wo small and often overlooked events had a major impact on the ways and means of the modern papacy. The first was John Paul I’s decision to refer to himself in the first person, “I,” instead of the centuries old papal “we,” during his post-election speech in August 1978. Albino Luciani, the smiling cardinal from Venice, was more diffident than clever in telling a vast St. Peter’s crowd that he at all sure how he’d gotten so far, choosing the names of his immediate predecessors to make the point.
But he went further still, refusing traditional coronation ceremonies and his august place atop a bier carried by acolytes. Sweet but frail, he was dead by the end of September.
The second and far less spontaneous event was his successor’s decision to appoint a journalist as his press spokesman, at time a choice entirely out of keeping with all known tradition. The who spoke for the pope had always been a cautious member of the Rome Curia, usually a priest, who showed open disdain fro the demands of mass media and rarely spoke off the cuff.
John Paul, a conservative Catholic with a prescient sense that the press was best handled by one of its own, picked Spanish Catholic writer Joaquín Navarro-Valls, a former doctor turned correspondent who was also a member of the pope’s lay Opus Dei movement, in essence a lay battalion of upscale Catholics dominant in Spain and present in all walks of life globally. Together, they were two of the most luminously celibate men on the planet.
If John Paul I’s non-royal first person foray enraged the staid curia of the late 1970s, the naming of Navarro-Valls ‘ in 1984 met with mixed reviews. Either the Polish pope’s experiment would work, bringing reporters to a more intimate understanding of the pontiff’s message, or Navarro-Valls would falter, perhaps spurned by his own tribe, forcing a return to non-secular choices (which Pope Benedict opted for in 2006).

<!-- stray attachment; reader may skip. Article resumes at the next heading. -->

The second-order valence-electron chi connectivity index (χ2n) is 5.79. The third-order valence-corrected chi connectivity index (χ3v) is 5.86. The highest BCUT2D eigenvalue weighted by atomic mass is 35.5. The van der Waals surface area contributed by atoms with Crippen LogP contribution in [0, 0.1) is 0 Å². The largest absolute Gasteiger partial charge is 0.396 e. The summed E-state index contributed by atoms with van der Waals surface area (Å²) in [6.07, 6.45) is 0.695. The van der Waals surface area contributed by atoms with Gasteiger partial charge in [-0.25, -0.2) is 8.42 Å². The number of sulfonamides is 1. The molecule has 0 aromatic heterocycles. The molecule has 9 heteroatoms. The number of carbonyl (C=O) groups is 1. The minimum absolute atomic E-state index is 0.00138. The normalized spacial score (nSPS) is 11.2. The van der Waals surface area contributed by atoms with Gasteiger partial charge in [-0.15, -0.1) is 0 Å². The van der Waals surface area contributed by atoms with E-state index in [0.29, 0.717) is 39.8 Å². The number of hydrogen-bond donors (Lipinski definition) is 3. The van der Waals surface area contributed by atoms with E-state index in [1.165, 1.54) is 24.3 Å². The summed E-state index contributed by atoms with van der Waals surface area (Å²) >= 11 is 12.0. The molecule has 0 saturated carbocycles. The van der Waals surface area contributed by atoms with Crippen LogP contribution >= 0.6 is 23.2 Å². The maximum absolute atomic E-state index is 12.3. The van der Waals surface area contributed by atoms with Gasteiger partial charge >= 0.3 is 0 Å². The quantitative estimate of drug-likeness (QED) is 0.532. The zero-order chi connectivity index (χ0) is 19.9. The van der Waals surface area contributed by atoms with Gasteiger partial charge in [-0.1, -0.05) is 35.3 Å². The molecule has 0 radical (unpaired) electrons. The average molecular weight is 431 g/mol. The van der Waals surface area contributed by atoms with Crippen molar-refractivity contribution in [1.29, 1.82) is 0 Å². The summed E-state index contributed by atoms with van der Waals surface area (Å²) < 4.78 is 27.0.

But Navarro-Valls did not falter. Brilliant, devout, meticulous and prudent, he brought wider recognition and added intellectual credibility to an already popular pope. John Paul’s seminal opposition to communism was well known. Often lost in the affluent, first-world shuffle were his worries about unfettered consumerism and personal alienation. But Navarro-Valls stuck with the theme (later embraced by Jesuit Pope Francis). He worked to ensure journalists understood the details of the pope’s social philosophy. Though he flourished before the Vatican was brought to heel by countless sexual scandals involving priests, he was subtle enough to err on the side of omission. Over time, what Navarro-Valls said on and off the record acquired an authority independent of his spokesman status. He was the antithesis of fakeness.
But he also deferred to his boss, which to some extent was just what John Paul I had done in making his person and his office the sum of human modesty. His openness to vulnerability paved the way for John Paul II’s boundless 1980s zeal and gave Pope Francis a way to embrace “working man” pope status. Had John Paul I opted for “we” and not “I,” John Paul II would likely have followed suit, leaving part of the papacy in the realm of regalia, which in turn would have made Navarro-Valls’ ascent problematic.
At times, major change arises from spontaneous combustion. Pope John Paul I pulled the plug on the Vatican’s grandiose Austro-Hungarian Empire side. Navarro-Valls took a provincial press office and changed it into one that now extends to postmodern platforms, including Twitter (though Jorge Mario Bergoglio and Donald Trump have emphatically nothing in common).
Navarro-Valls died at age 80 on July 5. Stern and charming, he inspired loyalty while never resorting to bombast. He characterized a vanishing kind of man, at once self-aware and erudite, who knew to rise above ego and make a case for the life and times of something greater than self.